Lemonade/Orange Juice Before a Run

  • Anthony Tosie
    User
    enfestid
    Today I had someone come up to me and tell me he was informed not to drink orange juice before a run, and he was wondering if lemonade was the same thing. I said I doubt it's the same thing, but I wasn't sure why he'd be told not to drink orange juice before a run. The only thing I could think of would be the acid upsetting your stomach during the run, in which case both orange juice and lemonade would be "bad" for you.

    But then he told me it was because it builds up acid in your legs. Now, for the life of me, I've never heard anything like that before. Is that really true? I'm trying to research it now simply because I like to know these things for my own benefit as well, but I can't find anything. Seems kind of like a wives tale... is it true? Anyone heard this before?
  • Jeffery Arnier
    User
    ArlingtonXC
    The acid in the legs is not true, but depending on how your stomach digests citric acid you can have bad acid reflux. It's just better not to drink those things before a run, but as far as citric acid, Powerade and gatorade both have it.
  • Anthony Tosie
    User
    enfestid
    ArlingtonXC
    The acid in the legs is not true, but depending on how your stomach digests citric acid you can have bad acid reflux. It's just better not to drink those things before a run, but as far as citric acid, Powerade and gatorade both have it.

    That's actually exactly what I told him, but they seemed convinced that the acid in the orange juice would build lactic acid in the legs, which doesn't make sense given how the lactic acid system works.

    But I definitely agree, and told him it'd probably be wise to just drink water right before you run (not necessarily in the morning at least quite a few hours before a meet, but at the meet itself) not to upset your stomach.

    Thanks for the quick response!
  • Victor LeMay
    User
    XC_ReBeL
    No not true about the acid in the legs. The acid that builds up in the legs is lactic acid, as in don't drink milk before a run. Orange juice and Lemonade have citric acid.
  • Jeremy Dye
    Coach
    mrjdye
    In high school I had a couple of big classes of orange juice with breakfast and then went to a meet where the 3200m was at 9am. I ran fine but had to puke all over the fence after the race.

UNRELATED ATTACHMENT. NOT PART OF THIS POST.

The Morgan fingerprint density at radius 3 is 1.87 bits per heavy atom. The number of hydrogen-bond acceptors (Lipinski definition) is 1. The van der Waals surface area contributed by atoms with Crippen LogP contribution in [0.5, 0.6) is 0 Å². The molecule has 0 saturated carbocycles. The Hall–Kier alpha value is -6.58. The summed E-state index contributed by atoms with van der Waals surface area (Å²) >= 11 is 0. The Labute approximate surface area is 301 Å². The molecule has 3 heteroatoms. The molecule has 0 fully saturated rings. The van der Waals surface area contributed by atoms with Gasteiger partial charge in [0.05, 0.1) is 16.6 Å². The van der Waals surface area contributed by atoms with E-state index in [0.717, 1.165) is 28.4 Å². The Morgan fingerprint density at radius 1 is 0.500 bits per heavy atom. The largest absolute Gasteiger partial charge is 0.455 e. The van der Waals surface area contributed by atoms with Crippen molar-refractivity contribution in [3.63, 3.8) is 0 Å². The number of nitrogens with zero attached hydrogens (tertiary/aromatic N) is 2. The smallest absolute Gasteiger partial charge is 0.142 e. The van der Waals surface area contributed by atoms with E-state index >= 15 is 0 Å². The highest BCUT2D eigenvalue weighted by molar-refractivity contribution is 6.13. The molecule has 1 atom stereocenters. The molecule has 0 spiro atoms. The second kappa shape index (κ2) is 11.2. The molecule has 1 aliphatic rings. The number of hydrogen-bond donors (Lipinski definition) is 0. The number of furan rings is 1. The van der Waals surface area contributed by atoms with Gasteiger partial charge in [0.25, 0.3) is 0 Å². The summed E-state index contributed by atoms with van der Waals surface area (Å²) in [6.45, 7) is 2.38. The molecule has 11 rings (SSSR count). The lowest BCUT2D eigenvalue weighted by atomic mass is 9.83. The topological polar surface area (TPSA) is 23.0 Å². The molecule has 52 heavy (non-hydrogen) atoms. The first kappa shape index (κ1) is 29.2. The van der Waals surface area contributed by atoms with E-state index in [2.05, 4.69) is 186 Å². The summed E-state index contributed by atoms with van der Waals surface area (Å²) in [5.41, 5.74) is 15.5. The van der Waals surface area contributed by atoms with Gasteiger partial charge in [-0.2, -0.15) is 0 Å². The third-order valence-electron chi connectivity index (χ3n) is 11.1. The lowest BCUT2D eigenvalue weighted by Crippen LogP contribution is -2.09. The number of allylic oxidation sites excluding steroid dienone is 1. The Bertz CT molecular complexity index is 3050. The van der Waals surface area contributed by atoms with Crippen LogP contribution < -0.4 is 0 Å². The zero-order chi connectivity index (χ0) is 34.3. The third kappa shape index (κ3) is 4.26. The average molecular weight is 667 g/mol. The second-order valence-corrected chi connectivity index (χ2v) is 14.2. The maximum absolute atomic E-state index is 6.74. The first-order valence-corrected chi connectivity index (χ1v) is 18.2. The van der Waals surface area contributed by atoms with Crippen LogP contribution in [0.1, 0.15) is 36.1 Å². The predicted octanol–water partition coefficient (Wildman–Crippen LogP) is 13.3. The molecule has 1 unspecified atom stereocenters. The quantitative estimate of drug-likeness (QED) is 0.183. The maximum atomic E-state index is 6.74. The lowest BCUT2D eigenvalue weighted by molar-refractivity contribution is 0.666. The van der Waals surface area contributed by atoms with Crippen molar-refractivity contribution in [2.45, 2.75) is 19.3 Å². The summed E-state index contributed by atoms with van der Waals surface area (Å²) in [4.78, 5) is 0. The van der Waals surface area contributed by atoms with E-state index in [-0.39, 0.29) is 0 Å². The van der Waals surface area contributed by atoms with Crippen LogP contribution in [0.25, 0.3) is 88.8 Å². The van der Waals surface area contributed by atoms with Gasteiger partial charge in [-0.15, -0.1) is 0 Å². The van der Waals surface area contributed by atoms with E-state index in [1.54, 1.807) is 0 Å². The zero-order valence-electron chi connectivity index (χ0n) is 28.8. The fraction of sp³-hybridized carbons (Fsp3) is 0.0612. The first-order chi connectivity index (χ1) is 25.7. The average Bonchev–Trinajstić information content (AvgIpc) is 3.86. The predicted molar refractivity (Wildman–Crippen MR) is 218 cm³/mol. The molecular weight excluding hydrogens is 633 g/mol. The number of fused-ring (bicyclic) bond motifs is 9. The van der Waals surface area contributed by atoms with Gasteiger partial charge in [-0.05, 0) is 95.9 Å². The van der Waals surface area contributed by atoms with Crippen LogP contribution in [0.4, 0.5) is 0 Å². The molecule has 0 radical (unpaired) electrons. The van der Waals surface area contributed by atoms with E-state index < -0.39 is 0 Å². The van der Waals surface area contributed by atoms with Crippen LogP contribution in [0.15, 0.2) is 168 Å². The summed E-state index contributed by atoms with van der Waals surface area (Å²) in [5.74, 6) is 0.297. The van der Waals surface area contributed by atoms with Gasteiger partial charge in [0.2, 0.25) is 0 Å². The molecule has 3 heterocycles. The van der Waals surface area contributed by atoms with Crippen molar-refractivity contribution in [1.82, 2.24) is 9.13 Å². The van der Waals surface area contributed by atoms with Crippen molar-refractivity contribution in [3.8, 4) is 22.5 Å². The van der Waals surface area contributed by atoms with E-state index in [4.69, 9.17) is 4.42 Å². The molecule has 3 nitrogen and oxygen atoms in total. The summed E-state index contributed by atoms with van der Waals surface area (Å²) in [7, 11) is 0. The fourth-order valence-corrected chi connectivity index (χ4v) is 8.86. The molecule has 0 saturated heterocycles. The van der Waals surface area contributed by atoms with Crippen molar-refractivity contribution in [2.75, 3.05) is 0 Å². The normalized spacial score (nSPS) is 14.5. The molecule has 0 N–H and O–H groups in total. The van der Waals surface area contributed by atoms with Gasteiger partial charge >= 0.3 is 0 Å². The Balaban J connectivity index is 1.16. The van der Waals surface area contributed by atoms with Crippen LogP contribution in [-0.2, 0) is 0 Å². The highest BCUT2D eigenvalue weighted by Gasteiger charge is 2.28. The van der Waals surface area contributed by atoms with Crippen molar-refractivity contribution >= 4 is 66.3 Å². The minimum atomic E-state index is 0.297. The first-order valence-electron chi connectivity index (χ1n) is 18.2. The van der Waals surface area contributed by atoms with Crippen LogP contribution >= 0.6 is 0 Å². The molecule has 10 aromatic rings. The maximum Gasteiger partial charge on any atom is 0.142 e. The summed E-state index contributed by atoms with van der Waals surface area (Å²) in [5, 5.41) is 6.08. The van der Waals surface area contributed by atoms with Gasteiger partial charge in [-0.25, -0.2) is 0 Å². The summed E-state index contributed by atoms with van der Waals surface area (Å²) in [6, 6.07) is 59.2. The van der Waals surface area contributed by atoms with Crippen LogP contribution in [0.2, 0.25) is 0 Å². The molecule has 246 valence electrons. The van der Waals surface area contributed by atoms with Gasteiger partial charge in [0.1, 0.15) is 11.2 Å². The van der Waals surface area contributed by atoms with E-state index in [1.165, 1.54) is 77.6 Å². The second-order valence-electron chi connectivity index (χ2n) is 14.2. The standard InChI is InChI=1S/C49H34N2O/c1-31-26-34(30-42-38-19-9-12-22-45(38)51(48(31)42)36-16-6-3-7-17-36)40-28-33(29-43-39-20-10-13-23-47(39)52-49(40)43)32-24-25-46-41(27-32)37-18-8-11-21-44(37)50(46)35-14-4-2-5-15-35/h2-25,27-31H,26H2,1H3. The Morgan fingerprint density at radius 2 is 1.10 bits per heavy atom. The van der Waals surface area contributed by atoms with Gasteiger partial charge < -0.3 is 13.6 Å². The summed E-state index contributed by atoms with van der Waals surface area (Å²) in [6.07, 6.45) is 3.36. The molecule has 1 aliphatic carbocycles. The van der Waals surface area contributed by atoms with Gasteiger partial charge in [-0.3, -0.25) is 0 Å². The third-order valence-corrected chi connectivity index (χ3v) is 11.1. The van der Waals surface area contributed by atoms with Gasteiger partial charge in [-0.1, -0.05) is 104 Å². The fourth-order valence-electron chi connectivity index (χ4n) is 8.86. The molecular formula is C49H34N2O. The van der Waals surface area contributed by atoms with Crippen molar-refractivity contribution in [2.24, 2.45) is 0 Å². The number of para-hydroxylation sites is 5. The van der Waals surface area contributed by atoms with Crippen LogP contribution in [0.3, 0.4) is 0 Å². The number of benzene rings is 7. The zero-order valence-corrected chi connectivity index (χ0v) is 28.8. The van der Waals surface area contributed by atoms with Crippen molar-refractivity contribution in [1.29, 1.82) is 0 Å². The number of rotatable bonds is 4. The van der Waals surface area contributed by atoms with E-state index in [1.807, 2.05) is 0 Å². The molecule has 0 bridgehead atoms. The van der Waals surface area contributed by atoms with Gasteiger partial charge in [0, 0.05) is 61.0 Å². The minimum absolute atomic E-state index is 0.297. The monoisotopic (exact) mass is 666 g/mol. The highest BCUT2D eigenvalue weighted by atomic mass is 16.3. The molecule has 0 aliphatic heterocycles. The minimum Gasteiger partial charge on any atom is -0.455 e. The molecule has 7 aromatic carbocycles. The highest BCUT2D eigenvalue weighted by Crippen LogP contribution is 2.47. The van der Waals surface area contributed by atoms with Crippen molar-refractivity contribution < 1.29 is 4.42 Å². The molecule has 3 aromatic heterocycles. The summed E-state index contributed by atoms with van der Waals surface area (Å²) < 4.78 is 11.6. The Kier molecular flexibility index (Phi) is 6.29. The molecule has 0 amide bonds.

• Coach
    horn1
    I would also think the high dose of sugar sitting in your stomach and a blood sugar spike may not be all that great for you either. I don't want blood being diverted to my stomach & small intestines trying to digest & process sugar.

    I also heard once that citric acid helps contribute to motion sickness....thus the vomiting after a race.

    In any case, I tell my runners to avoid all juices and sports drinks before a race...just too much sugar. Your body needs more water than anything. Juices and sport drinks come after the race.
  • Dustin Joubert
    User
    howataburnbaby
    fruit juice is more concentrated than most sports drinks, so it is not going to absorb as quickly, which is what you would want (quicker absorption) for a post exercise or during exercise carbohydrate beverage

    as for drinking it right before exercise, or even a sports drink right before exercise for that matter, it can actually trigger an over release of insulin and lower your blood sugar levels, which is not something you want when you are about to go run

    so if you are going to have juice or any simple carbo beverage before running keep it to atleast 30 minutes ahead of time
  • Dustin Joubert
    User
    howataburnbaby
    i've heard marathoners used to drink flat coke during races, it may be slightly more concentrated than gatorade, has sodium but lacks other electrolytes, plus caffeine can be a peformance enhancer for endurance exercise assuming it doesnt have a negative effect on hydration
  • Dustin Joubert
    User
    howataburnbaby
    as for acidic juice or basic milk having an actual effect on blood pH, i really doubt that they are acidic or basic enough to matter, i know sodium bicarbonate (baking soda) can be used raise pH levels to help buffer the onset of lactic acid for races in the range of 400m-1500m, but i wouldn't be worried about milk or juice
  • Jeffery Arnier
    User
    ArlingtonXC
    XC_ReBeL
    No not true about the acid in the legs. The acid that builds up in the legs is lactic acid, as in don't drink milk before a run. Orange juice and Lemonade have citric acid.


    Couple things: I don't know how your digestive system works, but mine does not divert lactic acid from milk directly to my legs. Also, the body produces lactate as a normal byproduct of metabolism. Lactic acid, however, is not formed in human tissues because glycolytic intermediates lack the number of hydrogen ions necessary to produce lactic acid. The Lactate which is formed in muscle fibers actually aids the body because it can be transformed into glucose in the liver to stave off hypoglycemia.
    Acidosis which causes delayed onset muscle soreness is caused by anaerobic metabolism which is used during exercise. The anaerobic metabolism can create ATP at a high rate but the release of ATP also reduces pH to such a degree that acidosis results in muscle tissue.
    www.time-to-run.com/theabc/lactic.htm